Labels are something performer D’Lo cannot quite escape from. His website describes him as a queer Tamil Sri Lankan-American, political theatre performer – just broad type for a more defined personal, and therefore political, identity. Audiences will glimpse his hyphenated experiences at an upcoming feature at West Hollywood’s LGBT Center. As a transgender person who had a Hindu upbringing in LA, and as a subversive hip hop performer, D’Lo allows as many descriptors as people may want to attach to his name.
On tour, D’Lo presents himself uncompromisingly to audiences, vulnerable but revelling in the freedom of being who he is. He said, “I don’t thrive off a sense of alienation. Frankly, everything scares me. But I figure I gotta fake it till I make it,” He added, “I do this for a sense of finally feeling like I belong. Even if it is only for an hour on certain nights of the month.”
This acknowledgment comes after years of encountering the intolerance queer people regularly face, but it is interesting how comedy flows quite naturally even from more bitter experiences. D’Lo said, “After all the painful writing is done, and you’ve drunk your bottles and cleaned yourself up, you re-tell the stories and absurdly, they are funny.” This levity allows him to bring in very intimate narratives into a public arena. His parents’ quirks are easy fodder, and his transition allows him to mock his own Mickey Mouse voice.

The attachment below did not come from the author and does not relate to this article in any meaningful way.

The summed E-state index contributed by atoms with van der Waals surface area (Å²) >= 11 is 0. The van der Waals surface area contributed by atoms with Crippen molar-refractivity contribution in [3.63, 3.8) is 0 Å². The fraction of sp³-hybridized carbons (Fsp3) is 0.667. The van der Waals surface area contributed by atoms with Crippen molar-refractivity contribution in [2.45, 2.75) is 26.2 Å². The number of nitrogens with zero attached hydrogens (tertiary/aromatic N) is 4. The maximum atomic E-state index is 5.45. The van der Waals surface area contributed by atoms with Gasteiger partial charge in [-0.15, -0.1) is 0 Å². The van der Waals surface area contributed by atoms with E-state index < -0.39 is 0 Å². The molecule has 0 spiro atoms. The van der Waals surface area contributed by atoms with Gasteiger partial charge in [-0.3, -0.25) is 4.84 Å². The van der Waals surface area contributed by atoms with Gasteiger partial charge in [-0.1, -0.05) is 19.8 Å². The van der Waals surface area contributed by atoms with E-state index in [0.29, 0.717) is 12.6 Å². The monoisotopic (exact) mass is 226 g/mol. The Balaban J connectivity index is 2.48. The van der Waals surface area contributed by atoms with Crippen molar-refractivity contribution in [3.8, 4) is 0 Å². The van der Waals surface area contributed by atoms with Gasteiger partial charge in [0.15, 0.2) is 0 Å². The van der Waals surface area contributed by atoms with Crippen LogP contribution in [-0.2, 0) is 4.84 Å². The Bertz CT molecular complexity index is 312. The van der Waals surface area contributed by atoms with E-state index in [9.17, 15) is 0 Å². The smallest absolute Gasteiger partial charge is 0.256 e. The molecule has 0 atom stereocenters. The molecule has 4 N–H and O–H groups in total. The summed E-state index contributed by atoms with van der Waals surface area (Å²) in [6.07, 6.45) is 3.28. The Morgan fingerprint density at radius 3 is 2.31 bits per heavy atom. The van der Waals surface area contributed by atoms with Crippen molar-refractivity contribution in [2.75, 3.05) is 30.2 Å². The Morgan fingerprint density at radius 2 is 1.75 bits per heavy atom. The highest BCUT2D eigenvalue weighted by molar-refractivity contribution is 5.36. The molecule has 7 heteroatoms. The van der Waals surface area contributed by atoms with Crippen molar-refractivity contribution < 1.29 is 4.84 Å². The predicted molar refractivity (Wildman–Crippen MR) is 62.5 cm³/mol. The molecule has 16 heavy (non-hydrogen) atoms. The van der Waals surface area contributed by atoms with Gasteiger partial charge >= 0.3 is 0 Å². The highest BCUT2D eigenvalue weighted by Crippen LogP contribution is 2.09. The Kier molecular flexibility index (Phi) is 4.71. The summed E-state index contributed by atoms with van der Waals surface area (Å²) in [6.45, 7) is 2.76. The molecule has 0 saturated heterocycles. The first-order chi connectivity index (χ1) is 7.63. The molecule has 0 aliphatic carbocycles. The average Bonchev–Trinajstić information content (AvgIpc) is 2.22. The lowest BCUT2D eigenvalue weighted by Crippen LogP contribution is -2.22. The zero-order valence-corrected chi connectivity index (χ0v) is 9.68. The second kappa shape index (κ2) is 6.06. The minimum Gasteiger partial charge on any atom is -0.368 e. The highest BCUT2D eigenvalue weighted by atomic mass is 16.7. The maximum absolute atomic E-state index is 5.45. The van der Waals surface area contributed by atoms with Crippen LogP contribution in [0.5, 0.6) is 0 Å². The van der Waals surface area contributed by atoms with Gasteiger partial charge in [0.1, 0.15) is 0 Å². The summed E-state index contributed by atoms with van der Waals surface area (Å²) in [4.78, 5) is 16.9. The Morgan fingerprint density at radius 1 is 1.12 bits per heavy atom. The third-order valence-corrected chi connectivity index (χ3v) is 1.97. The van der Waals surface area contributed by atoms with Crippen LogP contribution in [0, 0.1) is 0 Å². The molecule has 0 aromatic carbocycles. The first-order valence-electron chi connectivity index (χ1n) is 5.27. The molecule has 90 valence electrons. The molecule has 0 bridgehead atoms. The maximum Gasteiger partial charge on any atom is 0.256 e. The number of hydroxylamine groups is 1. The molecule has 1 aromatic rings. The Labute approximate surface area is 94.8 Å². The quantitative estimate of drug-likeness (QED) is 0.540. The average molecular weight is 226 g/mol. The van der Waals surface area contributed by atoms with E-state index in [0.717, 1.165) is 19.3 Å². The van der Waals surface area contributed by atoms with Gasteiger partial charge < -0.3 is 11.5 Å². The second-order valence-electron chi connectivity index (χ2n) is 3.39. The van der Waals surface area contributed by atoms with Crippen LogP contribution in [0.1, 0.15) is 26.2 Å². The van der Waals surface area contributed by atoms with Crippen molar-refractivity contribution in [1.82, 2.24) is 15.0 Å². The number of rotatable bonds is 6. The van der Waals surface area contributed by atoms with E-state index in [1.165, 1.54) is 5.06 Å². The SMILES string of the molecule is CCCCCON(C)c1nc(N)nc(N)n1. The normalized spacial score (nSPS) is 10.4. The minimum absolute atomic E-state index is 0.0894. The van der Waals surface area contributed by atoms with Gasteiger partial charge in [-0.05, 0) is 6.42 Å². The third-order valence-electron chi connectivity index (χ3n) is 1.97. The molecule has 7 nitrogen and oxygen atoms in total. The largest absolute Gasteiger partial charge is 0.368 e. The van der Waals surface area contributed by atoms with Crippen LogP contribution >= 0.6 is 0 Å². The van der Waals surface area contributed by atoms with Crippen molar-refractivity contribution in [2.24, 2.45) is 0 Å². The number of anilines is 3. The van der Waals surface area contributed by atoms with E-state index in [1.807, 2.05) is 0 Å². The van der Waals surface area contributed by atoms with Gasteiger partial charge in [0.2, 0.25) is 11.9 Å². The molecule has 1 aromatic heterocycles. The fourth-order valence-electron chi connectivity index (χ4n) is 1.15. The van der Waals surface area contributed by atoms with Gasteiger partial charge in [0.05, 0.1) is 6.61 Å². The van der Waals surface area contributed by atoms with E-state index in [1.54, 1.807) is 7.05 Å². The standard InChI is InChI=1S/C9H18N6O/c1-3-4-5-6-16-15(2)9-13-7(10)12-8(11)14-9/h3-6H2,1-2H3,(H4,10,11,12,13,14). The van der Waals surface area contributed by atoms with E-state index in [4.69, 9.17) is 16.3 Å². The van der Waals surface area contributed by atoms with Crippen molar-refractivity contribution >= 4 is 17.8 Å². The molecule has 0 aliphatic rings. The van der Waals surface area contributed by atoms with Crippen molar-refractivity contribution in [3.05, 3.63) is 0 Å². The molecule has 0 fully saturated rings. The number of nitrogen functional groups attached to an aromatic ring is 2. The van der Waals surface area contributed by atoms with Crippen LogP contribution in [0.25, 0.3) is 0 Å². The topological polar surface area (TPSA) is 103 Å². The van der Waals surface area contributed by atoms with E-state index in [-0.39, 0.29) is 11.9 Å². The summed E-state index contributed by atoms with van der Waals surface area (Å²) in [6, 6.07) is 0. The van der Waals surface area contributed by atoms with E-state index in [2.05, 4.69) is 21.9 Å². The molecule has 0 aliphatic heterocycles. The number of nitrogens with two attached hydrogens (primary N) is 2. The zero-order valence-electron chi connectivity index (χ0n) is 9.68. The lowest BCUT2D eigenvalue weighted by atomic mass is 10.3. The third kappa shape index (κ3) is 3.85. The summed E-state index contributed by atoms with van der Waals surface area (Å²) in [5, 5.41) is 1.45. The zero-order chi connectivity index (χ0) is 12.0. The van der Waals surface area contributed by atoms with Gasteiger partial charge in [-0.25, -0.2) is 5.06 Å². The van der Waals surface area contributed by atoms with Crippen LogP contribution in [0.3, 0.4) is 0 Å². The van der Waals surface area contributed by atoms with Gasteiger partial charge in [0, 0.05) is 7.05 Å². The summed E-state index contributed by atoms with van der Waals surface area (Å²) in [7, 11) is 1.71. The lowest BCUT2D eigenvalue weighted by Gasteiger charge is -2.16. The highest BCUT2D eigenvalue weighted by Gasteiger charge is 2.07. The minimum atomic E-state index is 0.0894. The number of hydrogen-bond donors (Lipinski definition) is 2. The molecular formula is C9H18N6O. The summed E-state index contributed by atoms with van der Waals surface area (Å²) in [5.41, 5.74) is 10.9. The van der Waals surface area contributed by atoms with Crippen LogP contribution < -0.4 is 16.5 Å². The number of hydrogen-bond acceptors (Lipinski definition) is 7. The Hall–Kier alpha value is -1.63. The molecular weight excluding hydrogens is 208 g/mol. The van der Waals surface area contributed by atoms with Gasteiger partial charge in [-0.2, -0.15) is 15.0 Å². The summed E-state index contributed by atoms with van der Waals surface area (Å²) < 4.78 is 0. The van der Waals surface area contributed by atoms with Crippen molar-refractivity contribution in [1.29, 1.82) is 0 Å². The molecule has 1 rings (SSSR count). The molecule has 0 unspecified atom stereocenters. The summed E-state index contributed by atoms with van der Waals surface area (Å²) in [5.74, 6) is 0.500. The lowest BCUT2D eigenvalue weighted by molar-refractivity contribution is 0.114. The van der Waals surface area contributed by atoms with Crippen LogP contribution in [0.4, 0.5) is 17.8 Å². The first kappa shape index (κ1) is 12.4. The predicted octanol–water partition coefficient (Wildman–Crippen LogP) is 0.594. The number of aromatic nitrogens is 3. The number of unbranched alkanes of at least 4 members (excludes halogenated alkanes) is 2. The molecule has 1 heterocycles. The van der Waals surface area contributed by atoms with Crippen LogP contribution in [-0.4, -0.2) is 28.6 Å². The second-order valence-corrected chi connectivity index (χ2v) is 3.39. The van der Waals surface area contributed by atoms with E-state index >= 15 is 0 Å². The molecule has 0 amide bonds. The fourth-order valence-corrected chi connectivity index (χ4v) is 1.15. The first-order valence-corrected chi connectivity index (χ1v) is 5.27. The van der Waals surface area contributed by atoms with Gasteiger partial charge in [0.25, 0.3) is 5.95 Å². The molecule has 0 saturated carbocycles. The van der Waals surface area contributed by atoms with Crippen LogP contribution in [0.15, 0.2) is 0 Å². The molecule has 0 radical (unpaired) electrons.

While several south Asian stand-ups rely on stereotypes, D’Lo knows just how far to push an accent. “I speak about Sri Lankan immigrants, and these folks have accents, of course,” he said. “But the joke isn’t in the accent, it is in the story, how they think. I don’t believe that it’s right to make your material based on jokes about immigrants or people of colour, or anyone really. I joke about myself mostly. My life.”
D’Lo’s work is typically informed by urban angst with that distinct character of inner-city sidewalks and graffiti-strewn walls –a tribute to the hip hop subculture that has shaped him as significantly as being raised a Tamil Sri Lankan. In India, D’Lo has performed to varied audiences. However, he is quite the shapeshifter. At Chennai in 2004, he didn’t want anyone to write off the power of hip hop because they couldn’t keep up with his quick-paced delivery. So he toned it down, took out the beats, and performed it clearly, like poetry. “I wasn’t downplaying my art, I was shifting it. The goal is to be heard and loved,” he said. Even as he prepares to tweak his act, D’Lo lays down the gauntlet as he signed off, “I take it on as my duty to never isolate. But of course, if there are hecklers, I’ll have to kill them.” It may well be a confrontation to remember.